A Uyghur singer celebrated for her love ballads has been sentenced to a lengthy prison term for “separatism” following a secret trial in northwest China’s Xinjiang Uyghur Autonomous Region (XUAR), according to multiple sources.
Rashida Dawut, a long-time member of the Xinjiang Muqam Troupe in the XUAR capital Urumqi who produced popular solo albums in the 1990s, was sentenced to 15 years in jail for “separatism” by the Urumqi Intermediate People’s Court in late 2019, a source claiming to have close knowledge of the situation recently told RFA’s Uyghur Service.
The source, speaking on condition of anonymity for fear of reprisal, said that a number of people involved in the arts and literature in the XUAR had been informed of Dawut’s imprisonment, and several of them confirmed to RFA that she was sentenced, although they were unable to say for how long.
“I know that Rashida Dawut was sentenced, but I don’t know [the length],” a former member of the XUAR Song and Dance Troupe told RFA in a phone call, before hanging up.
An employee of the Bingtuan Opera Troupe—a name used to refer to the quasi-military Xinjiang Production and Construction Corps (XPCC)—told RFA authorities had recently notified them that Dawut was sent to prison.
“I can’t answer that because I don’t know,” the employee said, when asked how many years Dawut had been sentenced to.
The employee said that a woman named Mahinur, who directs the opera’s dance group, was also present in the meeting where Dawut’s imprisonment was announced. Calls to Mahinur’s home went unanswered.
RFA spoke with both the Urumqi Women’s Association and the XUAR Women’s Association and was told by an official at the former that “no one at the office gave us any clear notice about that,” when asked the length of Dawut’s sentence. A staffer at the regional office denied knowledge of the case.
RFA also spoke with employees of the municipal court system in Urumqi, including an employee with the Tianshan District People’s Court, who confirmed that the Urumqi Intermediate People’s Court was responsible for Dawut’s verdict, but was unable to provide details of the sentence.
“I don’t know the answer to that—they didn’t tell us,” the staffer said.
“We don’t handle cases like this one. This was a different kind of case,” he said, suggesting that it was political, rather than criminal.
But a staffer at the criminal division of the Urumqi Intermediate People’s Court told RFA he knew of Dawut’s verdict, and heard she was sentenced to 15 years.
“That was a case from last year … We haven’t gotten any sort of formal notification of the verdict here,” he said.
“I heard [she received] 15 years … [The trial] took place before the new year.”
Other sources suggested to RFA that Dawut, who has family living in the U.S. state of Virginia, had spent time between 2018 and 2019 detained at one of the XUAR’s vast network of internment camps, where authorities are believed to have held up to 1.8 million Uyghurs and other Muslims since April 2017, although RFA was unable to independently verify the claim.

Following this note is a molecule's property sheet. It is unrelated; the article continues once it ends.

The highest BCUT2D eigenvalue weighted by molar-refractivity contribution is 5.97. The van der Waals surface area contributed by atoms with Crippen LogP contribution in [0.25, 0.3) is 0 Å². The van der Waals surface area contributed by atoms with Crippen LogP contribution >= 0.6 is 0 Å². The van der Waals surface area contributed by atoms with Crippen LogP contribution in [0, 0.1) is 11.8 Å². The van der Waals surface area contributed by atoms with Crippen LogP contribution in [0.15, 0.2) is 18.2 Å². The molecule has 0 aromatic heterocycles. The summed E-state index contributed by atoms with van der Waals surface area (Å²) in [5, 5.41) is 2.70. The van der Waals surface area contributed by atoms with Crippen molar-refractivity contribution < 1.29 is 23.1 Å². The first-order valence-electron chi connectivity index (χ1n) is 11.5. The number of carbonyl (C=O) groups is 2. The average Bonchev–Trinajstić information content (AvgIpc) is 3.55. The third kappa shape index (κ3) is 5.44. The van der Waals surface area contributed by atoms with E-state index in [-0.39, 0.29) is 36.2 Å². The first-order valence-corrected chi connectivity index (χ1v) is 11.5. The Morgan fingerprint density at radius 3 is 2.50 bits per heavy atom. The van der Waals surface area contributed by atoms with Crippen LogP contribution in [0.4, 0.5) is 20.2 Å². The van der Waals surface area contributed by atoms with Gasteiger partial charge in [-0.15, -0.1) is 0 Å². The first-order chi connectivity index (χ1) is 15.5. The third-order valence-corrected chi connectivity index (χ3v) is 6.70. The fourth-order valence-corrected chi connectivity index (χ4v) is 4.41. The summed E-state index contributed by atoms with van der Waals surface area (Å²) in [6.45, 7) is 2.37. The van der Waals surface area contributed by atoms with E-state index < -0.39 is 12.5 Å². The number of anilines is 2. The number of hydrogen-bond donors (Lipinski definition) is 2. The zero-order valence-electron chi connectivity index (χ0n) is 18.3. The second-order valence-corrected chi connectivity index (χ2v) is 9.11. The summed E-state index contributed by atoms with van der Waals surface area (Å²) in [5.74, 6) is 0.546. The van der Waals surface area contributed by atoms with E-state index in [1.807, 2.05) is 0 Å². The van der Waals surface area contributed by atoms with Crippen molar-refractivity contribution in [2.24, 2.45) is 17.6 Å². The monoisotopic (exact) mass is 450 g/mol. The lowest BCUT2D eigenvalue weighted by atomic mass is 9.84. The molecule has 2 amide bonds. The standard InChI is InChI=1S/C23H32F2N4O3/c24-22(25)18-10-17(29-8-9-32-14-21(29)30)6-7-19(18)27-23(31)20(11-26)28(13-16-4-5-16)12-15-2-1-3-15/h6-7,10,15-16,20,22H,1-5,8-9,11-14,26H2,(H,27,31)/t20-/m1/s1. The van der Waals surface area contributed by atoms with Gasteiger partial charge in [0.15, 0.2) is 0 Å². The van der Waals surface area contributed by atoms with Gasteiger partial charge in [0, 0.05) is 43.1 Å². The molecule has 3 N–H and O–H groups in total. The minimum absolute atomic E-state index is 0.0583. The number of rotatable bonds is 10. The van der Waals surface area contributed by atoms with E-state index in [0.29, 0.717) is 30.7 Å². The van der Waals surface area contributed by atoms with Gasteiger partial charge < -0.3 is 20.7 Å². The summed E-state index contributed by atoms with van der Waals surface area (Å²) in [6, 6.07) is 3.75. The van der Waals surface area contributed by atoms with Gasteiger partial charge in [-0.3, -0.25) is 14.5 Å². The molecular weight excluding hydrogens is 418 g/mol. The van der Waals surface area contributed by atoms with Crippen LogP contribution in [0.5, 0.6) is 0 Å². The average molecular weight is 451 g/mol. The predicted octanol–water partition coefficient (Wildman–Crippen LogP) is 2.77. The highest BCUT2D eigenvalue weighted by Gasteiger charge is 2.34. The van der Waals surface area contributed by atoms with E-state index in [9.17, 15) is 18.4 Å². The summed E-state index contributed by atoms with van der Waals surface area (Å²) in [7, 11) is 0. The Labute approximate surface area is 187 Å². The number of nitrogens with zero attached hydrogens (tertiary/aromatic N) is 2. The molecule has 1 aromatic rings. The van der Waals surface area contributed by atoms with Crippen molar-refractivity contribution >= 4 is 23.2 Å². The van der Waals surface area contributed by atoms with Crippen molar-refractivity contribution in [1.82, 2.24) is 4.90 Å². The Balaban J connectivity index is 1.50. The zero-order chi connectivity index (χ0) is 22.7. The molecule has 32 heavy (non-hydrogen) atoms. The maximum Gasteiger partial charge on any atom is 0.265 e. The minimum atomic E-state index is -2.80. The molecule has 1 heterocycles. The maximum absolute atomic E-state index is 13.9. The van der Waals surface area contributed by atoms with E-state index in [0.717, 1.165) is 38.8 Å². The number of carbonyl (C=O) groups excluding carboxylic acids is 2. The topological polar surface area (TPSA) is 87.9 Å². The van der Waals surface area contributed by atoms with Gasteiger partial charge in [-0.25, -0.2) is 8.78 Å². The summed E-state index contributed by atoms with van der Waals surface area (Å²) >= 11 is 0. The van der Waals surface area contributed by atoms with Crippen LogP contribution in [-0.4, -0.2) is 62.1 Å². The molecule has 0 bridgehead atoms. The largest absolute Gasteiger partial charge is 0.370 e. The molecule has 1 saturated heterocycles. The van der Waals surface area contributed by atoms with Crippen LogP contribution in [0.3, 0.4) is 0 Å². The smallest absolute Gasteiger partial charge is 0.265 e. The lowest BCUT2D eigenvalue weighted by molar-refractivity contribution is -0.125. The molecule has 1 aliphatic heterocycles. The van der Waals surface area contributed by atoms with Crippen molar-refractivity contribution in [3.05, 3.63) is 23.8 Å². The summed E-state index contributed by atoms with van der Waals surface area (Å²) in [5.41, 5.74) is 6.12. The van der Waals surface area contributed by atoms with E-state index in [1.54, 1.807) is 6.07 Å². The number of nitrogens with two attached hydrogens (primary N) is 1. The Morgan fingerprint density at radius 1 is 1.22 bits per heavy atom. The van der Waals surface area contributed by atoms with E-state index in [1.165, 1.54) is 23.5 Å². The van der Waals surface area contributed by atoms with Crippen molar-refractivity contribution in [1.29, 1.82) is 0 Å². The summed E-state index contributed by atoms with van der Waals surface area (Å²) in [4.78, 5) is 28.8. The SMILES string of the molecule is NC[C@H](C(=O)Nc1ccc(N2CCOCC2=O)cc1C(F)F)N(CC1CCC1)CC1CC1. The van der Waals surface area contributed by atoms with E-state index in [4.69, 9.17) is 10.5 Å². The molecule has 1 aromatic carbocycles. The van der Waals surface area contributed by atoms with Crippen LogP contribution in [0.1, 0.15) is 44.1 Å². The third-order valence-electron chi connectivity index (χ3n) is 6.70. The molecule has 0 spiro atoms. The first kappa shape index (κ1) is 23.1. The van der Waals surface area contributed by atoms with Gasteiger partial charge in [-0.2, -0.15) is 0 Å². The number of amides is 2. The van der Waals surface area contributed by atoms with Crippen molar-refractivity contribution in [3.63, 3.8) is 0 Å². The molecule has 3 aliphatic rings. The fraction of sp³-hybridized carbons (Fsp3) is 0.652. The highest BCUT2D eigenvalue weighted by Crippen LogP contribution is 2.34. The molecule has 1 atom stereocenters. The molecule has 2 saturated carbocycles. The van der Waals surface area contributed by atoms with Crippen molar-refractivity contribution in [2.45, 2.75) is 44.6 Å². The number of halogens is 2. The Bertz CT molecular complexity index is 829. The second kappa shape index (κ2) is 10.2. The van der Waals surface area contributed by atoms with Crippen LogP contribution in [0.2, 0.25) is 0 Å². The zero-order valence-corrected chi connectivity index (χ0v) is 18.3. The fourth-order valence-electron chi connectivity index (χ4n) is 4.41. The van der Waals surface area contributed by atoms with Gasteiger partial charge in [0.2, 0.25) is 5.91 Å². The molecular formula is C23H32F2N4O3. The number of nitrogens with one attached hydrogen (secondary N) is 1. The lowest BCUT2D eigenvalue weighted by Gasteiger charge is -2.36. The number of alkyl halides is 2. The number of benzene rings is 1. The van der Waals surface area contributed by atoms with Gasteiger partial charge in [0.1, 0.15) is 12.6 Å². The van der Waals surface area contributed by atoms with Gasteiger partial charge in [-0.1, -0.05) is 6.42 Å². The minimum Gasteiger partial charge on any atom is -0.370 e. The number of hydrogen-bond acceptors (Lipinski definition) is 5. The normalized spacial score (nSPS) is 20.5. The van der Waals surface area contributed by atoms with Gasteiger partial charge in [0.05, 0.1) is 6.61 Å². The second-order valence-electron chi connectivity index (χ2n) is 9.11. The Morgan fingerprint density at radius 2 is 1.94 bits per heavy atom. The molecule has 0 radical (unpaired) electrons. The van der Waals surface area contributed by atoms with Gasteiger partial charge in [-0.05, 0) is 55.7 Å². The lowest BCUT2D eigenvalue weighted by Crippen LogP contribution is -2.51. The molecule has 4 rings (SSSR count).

‘Bits of information’
In an interview with RFA, U.S.-based Uyghur historian Qahar Barat said that even basic confirmations of incarcerations in the XUAR are valuable to the wider community because of what he said are “inherent problems” with information and transparency in Chinese governance.
“We tend to see government offices as the most prestigious of their kind,” he said.
“Thus, any organization that goes by the name of a government organ must be responsible for, answer for, and inform the public, the world, and other governments about the good and bad things that take place within the scope of their work. This is an absolute responsibility.”
Barat said that because Beijing doesn’t provide local governments with the right to do so, the onus is on others to “discover the truth wherever we can.”
“Because the government has shirked its roles and its responsibility to answer [for the things it does], these bits of information are the most credible things we have,” he said, adding, “There’s nothing else we can do.”
Beijing initially denied the existence of internment camps in the XUAR, but last year changed tack and began describing the facilities as “boarding schools” that provide vocational training for Uyghurs, discourage radicalization, and help protect the country from terrorism.
Reporting by RFA’s Uyghur Service and other media outlets, however, indicates that those in the camps are detained against their will and subjected to political indoctrination, routinely face rough treatment at the hands of their overseers, and endure poor diets and unhygienic conditions in the often overcrowded facilities.
Reported by Shohret Hoshur for RFA’s Uyghur Service. Translated by Elise Anderson. Written in English by Joshua Lipes.Print